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-   -   Humidistat manual settings question (http://www.diychatroom.com/f17/humidistat-manual-settings-question-92053/)

detyianni 01-11-2011 10:19 PM

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I did see another post on this but I still need some help. I feel like it may be too dry in the house. Attached is a pic. Say its 20 out what should this knob be set at? Im confused because from what it says the higher the temp out the higher the humidity? It should be opposite right?

Also in the months where we don't use heat do I just turn it to off?

I'm in michigan by the way

Thanks

Marty S. 01-12-2011 05:49 AM

The reason the humidity goes lower as it gets colder out is to avoid damage to the home. Moist air will condense inside the walls and on windows.

In the summer just turn to off and close any damper on the humidifier. If you forget to turn it off it's no big deal since the dial will be on 35-40 and the humidity in the house will be higher then that anyway.

detyianni 01-12-2011 08:51 AM

Quote:

Originally Posted by Marty S. (Post 568316)
The reason the humidity goes lower as it gets colder out is to avoid damage to the home. Moist air will condense inside the walls and on windows.

In the summer just turn to off and close any damper on the humidifier. If you forget to turn it off it's no big deal since the dial will be on 35-40 and the humidity in the house will be higher then that anyway.


Thanks for the reply, I did some googling and learned that now.. first house so im learning alot on here...

..its a colonial house and I noticed a little condensation on the lower window panes just in the master bedroom on the main floor... about an inch.. there is no condensation on any other windows in the house.. the windows are about 15 years old.. could it just be the windows? if the setting is too high would it be more obvious in all the windows?

Thanks!

veesubotee 01-12-2011 09:38 AM

Quote:

Originally Posted by detyianni (Post 568387)
Thanks for the reply, I did some googling and learned that now.. first house so im learning alot on here...

..its a colonial house and I noticed a little condensation on the lower window panes just in the master bedroom on the main floor... about an inch.. there is no condensation on any other windows in the house.. the windows are about 15 years old.. could it just be the windows? if the setting is too high would it be more obvious in all the windows?

Thanks!

Is there an ajoining shower/bath? Do you notice the condensation mostly after showers?

Seems strange that problem is only in 1 location. Exhaust fan? How's it working?

V

detyianni 01-12-2011 11:21 AM

hmmm that could be it, yes there is a master bath... usually the blinds are closed i wiped all the condensation off this morning before i left for work, and yeah i took a shower..so maybe thats all it is... there is one exaust fan... its a high celing ..i run it ..maybe i need to get up there and clean it up...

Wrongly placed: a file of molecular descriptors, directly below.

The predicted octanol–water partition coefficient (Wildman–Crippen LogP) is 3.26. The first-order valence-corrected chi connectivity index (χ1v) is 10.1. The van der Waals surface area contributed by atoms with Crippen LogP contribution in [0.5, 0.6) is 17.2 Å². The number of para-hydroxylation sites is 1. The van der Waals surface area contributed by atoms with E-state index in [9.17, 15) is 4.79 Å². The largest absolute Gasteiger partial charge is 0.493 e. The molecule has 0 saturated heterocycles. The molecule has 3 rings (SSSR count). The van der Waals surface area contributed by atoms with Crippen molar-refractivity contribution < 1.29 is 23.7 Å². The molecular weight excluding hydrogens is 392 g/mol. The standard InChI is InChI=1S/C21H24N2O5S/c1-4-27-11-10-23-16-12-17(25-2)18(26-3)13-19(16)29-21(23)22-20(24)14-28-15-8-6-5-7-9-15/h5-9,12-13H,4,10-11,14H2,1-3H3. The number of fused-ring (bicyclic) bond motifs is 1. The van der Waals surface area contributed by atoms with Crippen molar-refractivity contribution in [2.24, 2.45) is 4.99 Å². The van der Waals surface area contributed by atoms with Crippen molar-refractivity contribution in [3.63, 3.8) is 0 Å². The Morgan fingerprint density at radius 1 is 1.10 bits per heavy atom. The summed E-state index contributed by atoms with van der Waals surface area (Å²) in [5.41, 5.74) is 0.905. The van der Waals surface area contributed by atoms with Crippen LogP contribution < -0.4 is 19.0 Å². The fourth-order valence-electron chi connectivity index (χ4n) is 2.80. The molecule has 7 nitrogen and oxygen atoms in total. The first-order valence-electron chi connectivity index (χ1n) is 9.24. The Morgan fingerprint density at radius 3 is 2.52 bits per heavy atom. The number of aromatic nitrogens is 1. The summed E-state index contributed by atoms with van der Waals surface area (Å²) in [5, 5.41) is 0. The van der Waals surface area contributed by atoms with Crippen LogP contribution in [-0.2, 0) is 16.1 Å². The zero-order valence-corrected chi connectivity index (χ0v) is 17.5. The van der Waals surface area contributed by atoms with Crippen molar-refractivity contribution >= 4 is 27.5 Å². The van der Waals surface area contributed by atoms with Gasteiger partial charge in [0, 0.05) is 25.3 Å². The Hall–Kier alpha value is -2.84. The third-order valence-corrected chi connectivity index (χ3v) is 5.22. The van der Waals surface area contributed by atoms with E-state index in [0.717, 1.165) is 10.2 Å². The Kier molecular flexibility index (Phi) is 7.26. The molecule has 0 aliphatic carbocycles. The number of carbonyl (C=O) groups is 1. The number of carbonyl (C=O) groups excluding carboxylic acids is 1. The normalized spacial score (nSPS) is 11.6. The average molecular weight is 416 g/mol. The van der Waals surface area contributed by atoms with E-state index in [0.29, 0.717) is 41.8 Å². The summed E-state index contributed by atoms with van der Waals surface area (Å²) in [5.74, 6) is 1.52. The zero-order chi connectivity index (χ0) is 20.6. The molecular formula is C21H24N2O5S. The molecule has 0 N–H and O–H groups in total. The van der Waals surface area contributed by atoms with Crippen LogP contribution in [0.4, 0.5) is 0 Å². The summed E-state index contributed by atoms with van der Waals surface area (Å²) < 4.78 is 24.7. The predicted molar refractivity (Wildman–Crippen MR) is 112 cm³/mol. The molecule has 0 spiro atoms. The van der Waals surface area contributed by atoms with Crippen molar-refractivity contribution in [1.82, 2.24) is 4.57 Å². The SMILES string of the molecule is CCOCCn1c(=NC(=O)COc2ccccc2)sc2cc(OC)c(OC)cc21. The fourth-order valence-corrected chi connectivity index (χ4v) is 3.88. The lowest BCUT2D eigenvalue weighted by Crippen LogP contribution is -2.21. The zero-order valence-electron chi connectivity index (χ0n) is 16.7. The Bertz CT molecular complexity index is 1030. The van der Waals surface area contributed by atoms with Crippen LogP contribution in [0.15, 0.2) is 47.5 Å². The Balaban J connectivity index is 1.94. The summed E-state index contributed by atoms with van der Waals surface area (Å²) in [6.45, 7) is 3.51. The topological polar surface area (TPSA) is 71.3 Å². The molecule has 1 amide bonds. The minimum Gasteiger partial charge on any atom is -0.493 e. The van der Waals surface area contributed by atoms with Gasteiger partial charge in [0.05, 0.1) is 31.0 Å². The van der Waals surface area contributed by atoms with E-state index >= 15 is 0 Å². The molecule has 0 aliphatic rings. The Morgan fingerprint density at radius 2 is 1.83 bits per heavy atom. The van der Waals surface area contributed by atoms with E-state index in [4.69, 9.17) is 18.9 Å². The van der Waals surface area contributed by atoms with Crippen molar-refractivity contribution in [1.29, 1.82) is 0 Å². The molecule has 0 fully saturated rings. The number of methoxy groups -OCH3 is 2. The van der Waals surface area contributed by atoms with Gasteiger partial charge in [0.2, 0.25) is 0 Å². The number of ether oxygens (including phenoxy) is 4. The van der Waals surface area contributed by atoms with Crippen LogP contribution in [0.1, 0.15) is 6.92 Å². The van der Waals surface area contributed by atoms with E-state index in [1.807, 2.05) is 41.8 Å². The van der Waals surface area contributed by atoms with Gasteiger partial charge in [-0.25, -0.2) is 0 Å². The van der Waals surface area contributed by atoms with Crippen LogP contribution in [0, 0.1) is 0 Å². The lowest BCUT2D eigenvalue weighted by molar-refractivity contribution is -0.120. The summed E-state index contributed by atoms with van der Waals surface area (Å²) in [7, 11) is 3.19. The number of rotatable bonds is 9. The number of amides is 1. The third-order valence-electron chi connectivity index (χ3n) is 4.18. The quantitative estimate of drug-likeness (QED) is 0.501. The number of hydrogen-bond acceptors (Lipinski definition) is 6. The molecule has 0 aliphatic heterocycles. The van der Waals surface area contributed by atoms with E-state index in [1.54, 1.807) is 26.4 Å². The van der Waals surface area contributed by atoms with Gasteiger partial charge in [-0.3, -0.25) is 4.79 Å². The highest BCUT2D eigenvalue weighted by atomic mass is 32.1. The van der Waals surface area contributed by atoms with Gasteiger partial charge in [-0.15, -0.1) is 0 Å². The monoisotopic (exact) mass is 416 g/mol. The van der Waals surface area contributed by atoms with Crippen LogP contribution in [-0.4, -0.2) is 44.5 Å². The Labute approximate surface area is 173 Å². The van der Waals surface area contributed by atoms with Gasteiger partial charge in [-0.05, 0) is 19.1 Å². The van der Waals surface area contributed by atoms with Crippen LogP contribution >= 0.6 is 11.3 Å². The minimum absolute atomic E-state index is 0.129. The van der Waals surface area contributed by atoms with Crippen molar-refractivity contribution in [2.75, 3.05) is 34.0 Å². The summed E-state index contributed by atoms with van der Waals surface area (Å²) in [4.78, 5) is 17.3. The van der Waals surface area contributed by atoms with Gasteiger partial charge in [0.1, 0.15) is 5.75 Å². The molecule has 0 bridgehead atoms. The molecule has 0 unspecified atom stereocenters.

I thought about getting a stonger fan, but i dont want to have to make any changes besides swapping it out.. can you do that? are there standard sizes?

diyorpay 01-12-2011 01:12 PM

I will just mention this basic idea. No matter how cold or hot it is outside, the bath window must/should be at least cracked half an inch so that the fan can do it's job. It needs cross ventilation. Best opened before start of a shower. Next best when finished a shower. I have mine on a mechanical, spring loaded timer switch and we set it for half an hour after a shower.

hvaclover 01-12-2011 08:48 PM

Fellow Mi here.

U R right---if the blades are caked with dirt no air will move.

If you "feel" like it may be too dry you should first make sure of your humidity level. This can be done with a five dollar Humidity measuring gauge (a hygrometer as we call them in the hvac biz) at your local hardware store.

The normal range is 35 to 45% Relative Humidifier but there are some who accept 50% as the top end.

If you find your home with in this range you are ok.

i have installed countless humidifiers in my career and I have found that the cold air duct mount humidity control location is the worst location for accurate humidity control of the whole home.

The reason is the un-uniform air flow thru the cold air duct makes it next to impossible to sense the true amount of moisture in the returning air.

The best place to mount the humidity control is next to the thermostat. It senses a majority of the air at that location and keeps the home more uniformly humidified.

There is a compromise used to compensate the location of the humidity control.

Your window moisture could be normal in this cold weather we have today.
If it's 10 or 20*F outside your widow can get cold enough to condense the natural humidity out of your inside air even if you didn't have a humidifier.
This is true for most homes built in the last 25 years and newer.

It is 20*F right now as I type this, and the bottom of all my bathroom windows are wet. The cold surface of the bathroom window is sucking the moisture out of the air put there by the toilet water and the sink as we use it.
my other windows are fine.

Hope this helps.

detyianni 01-12-2011 09:30 PM

Thanks this helps alot...plus a new pad for the humidifier is on the way in the mail maybe that should help too

Mr Dodge 01-12-2011 09:49 PM

Well Dang HVAC, I just installed an Aprilaire 500 on my heat pump and you gotta mount the humidistat upstream, CA return was really the only option per provided instructions. I've noticed the solenoid open at every call for heat, thought that was strange, but it generally shuts right back off after a couple mins. Your thoughts on optimal placement?

Never mind, just read your edited post. Can't do that here the supplied controller picks up on the rear.


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